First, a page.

I agree with what the article says, but They don't mention about how thousands have turned their front gardens into places to park their cars, which doesn't help things either. So much is being paved over.
"There are three ecological functional groups: epigeic earthworms break down surface crop residues and their presence is linked to the breeding season success rates of the song thrush (Turdus philomelos), the latter whose populations have rapidly declined in England."
This doesn't actually say that the loss of earthworms are the cause of long term decline in Song Thrushes, only that access to a type of earthworm in the breeding season is critical for that breeding season's success, something which is always going to be affected by annual weather patterns, particularly long dry spells. Without historic data on epigeic earthworm numbers it isn't possible to say that epigeic earthworms are in decline on arable land so while it is obviously true that a decline in the availability of the worms year on year would impact Song Thrush numbers, it would only be speculation that this was the case. The quote  comes from this study onlinelibrary.wiley.com/doi/abs/10.1046/j.1474-919X.2003.00202.x
"Summer diet and body condition were compared in two farmland Song Thrush Turdus philomelos populations in south‐east England. One population on mixed farmland was stable and the other on arable farmland was rapidly declining. Summer diet was dominated by earthworms, snails, beetles and insect larvae (mainly Coleoptera and Lepidoptera). In both populations there was a pronounced seasonal decline in the quality of the diet, with preferred earthworms dominating prey items during March–April and snails dominating during June and July. Dry weather during late summer was associated with reduced proportions of earthworms and snails, and increased proportions of spiders in the diet, and dry soil conditions had a weak negative influence on the body weights of chicks (in the arable population) and adults. Despite a tendency for earthworms to constitute a higher proportion of the diet in the stable population, and for snails to constitute a higher proportion of the diet in the declining population, the body condition of chicks and adults appeared to be unrelated to diet composition and did not differ between study populations. Changes in agricultural practices have probably caused a major reduction in the availability of key summer food resources for Song Thrushes on lowland farmland, and we speculate that breeding thrushes mitigate the impacts of food shortage on chicks by confining their nesting attempts to localities and periods where invertebrate food resources are adequate to raise a brood of young."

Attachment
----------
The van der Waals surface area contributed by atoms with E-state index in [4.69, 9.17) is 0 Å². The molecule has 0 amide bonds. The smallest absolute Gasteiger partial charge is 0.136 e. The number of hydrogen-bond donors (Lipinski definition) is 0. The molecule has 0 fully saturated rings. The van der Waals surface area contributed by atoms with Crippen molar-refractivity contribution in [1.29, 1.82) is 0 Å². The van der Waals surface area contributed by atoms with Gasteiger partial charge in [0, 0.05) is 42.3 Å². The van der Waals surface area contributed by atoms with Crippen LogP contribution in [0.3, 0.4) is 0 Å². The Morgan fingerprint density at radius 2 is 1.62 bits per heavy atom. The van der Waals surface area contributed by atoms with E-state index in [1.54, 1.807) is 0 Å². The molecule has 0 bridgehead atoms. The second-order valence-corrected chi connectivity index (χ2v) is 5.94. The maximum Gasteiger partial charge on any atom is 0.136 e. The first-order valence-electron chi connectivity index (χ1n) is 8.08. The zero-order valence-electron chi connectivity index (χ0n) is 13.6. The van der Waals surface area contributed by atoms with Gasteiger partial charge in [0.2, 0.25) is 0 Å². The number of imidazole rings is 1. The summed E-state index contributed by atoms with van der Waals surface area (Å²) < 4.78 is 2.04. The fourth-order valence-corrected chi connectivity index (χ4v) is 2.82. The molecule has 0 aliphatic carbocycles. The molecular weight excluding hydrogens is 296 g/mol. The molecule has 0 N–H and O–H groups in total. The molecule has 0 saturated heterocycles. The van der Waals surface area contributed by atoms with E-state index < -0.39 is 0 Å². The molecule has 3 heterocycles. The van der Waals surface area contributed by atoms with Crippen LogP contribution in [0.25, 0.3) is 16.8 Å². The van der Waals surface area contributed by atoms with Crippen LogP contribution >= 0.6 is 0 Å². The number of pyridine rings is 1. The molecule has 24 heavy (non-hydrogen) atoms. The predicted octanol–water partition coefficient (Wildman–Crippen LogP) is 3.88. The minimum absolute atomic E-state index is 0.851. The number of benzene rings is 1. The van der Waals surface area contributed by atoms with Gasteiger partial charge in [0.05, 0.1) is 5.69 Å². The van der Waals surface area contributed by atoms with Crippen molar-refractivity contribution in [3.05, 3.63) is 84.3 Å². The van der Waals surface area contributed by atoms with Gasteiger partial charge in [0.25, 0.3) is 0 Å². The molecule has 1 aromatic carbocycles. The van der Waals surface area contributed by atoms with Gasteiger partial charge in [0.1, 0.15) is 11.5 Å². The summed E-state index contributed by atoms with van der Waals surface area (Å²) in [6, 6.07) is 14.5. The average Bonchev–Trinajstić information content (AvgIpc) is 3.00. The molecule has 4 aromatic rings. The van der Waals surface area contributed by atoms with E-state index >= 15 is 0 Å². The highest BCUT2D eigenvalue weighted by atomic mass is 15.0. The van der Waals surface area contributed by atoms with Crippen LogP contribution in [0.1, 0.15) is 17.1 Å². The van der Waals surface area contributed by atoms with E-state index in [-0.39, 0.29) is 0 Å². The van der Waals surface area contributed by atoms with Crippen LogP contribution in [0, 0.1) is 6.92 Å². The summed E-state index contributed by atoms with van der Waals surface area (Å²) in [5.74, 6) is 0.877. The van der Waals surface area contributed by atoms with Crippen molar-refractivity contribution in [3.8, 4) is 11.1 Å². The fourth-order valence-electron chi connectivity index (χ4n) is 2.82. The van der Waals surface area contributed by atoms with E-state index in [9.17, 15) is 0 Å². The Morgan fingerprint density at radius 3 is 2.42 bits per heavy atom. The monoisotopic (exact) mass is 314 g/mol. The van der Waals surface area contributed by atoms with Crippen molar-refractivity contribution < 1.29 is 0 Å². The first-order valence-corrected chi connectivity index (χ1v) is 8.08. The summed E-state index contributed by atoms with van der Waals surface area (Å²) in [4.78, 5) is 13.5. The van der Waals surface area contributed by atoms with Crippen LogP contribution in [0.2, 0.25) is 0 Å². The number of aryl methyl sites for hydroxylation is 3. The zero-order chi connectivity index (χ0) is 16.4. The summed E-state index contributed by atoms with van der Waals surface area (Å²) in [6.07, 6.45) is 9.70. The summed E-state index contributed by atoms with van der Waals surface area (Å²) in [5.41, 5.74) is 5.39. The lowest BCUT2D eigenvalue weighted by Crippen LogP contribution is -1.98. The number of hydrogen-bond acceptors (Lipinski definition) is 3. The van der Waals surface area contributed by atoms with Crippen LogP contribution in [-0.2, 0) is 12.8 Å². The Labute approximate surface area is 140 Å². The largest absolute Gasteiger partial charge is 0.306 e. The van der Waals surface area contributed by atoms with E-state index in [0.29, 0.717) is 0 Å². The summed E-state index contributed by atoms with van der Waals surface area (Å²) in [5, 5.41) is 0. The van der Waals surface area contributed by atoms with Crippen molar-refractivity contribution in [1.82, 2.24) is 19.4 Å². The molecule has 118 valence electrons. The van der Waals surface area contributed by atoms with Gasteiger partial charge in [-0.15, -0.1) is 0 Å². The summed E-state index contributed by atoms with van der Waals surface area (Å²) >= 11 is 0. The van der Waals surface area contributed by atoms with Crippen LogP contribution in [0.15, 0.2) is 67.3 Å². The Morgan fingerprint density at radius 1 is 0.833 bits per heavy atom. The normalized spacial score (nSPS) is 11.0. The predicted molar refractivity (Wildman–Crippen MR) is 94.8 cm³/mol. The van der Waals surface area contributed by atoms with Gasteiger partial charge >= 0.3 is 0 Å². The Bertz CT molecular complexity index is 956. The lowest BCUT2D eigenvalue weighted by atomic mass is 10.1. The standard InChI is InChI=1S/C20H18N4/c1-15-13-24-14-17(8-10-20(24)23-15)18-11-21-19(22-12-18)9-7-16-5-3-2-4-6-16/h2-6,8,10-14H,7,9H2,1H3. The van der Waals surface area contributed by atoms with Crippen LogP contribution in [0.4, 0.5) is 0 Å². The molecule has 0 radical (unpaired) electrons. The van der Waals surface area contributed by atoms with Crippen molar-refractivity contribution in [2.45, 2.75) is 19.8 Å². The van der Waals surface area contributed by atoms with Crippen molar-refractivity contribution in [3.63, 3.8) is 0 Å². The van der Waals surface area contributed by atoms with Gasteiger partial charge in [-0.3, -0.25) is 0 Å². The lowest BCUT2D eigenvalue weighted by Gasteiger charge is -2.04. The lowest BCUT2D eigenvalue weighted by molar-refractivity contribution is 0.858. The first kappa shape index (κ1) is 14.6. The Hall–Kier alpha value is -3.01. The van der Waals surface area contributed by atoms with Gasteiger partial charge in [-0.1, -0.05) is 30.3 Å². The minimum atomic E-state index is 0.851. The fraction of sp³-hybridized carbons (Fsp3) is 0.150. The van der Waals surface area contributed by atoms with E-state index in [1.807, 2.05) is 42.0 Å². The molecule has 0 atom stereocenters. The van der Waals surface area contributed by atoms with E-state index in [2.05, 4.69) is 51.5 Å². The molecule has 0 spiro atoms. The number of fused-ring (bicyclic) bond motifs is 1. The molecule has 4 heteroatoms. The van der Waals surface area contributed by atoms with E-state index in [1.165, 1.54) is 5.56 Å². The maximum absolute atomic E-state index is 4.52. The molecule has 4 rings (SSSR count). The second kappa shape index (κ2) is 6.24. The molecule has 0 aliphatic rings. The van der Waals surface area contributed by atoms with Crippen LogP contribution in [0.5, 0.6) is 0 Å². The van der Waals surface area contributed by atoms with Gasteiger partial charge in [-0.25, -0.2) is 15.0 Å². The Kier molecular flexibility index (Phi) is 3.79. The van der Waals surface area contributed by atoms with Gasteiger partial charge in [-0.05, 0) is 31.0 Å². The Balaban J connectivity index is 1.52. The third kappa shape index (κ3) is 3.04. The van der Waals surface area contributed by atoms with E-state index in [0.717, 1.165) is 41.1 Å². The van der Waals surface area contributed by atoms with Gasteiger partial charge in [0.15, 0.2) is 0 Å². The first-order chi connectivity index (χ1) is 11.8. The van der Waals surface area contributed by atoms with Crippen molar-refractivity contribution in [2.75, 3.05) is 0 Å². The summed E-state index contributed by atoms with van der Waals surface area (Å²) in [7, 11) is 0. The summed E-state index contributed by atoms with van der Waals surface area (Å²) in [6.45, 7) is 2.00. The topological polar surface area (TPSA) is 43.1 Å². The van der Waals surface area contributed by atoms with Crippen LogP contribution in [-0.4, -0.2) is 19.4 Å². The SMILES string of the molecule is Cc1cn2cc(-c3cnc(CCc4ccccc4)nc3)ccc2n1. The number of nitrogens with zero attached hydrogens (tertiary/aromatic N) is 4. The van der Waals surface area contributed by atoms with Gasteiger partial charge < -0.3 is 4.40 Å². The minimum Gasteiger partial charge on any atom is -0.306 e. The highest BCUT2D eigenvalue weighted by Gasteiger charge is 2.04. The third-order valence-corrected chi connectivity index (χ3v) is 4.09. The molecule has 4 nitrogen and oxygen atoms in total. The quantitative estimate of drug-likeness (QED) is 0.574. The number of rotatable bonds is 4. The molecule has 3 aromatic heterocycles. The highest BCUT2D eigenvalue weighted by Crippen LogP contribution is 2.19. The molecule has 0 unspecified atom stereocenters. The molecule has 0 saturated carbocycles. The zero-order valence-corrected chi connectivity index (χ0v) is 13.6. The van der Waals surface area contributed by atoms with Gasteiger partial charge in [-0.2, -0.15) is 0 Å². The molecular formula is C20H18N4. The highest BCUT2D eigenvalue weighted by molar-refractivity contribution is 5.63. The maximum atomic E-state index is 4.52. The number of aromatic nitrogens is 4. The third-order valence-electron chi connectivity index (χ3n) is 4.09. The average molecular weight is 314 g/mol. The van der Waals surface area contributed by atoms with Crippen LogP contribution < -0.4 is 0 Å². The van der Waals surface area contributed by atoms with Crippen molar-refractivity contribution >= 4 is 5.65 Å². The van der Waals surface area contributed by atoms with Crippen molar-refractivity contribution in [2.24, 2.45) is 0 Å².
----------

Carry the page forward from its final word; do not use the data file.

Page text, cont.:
That points to where a cause of Song Thrush decline may lie but it doesn't seem join the dots as regards to earthworms with certainty and is perhaps only part of the picture with reductions in moth and butterfly larvae also being an important element in reduced breeding success, which may in turn be related to loss of habitat - hedges, woodland etc and reduced larval food plant numbers.
"We review current knowledge of demographic mechanisms and environmental factors implicated in the population decline of Song Thrushes Turdus philomelos in rural Britain since the mid-1970s, and present new analyses of regional variation in population changes. Increased mortality during the first year of life (from fledging to recruitment) is highlighted as a potential demographic mechanism having driven the population decline, while Song Thrushes in a rapidly declining farmland population were making too few nesting attempts to sustain local numbers. Breeding Song Thrushes are strongly associated with non-cropped habitats such as woodland edge, field boundaries, gardens and scrub; they make substantial use of grassland, but avoid cereals when foraging. Earthworms constitute a key component of Song Thrush diet and the availability of this prey is strongly influenced by moisture levels in surface soils. Several lines of evidence suggest that dry surface soils during summer are deleterious to the productivity and survival of Song Thrushes, and regional variation in the rates of population change in Britain during 1970–86 was negatively correlated with the extent of under-field drainage on farmland (the main function of which is to promote the drying of surface soils). Increasing dryness of agricultural soils and the loss of grassland from eastern arable counties have probably both contributed to the declines of rural Song Thrushes in Britain. Loss of hedgerows and scrub, and the degradation of woodland may also have contributed to population declines but the role of predators remains unclear. Recovery of rural Song Thrush populations requires challenging new policy initiatives that should aim to restore nesting cover (scrub and woodland understorey), grazed grassland in arable-dominated areas and damper soils in summer."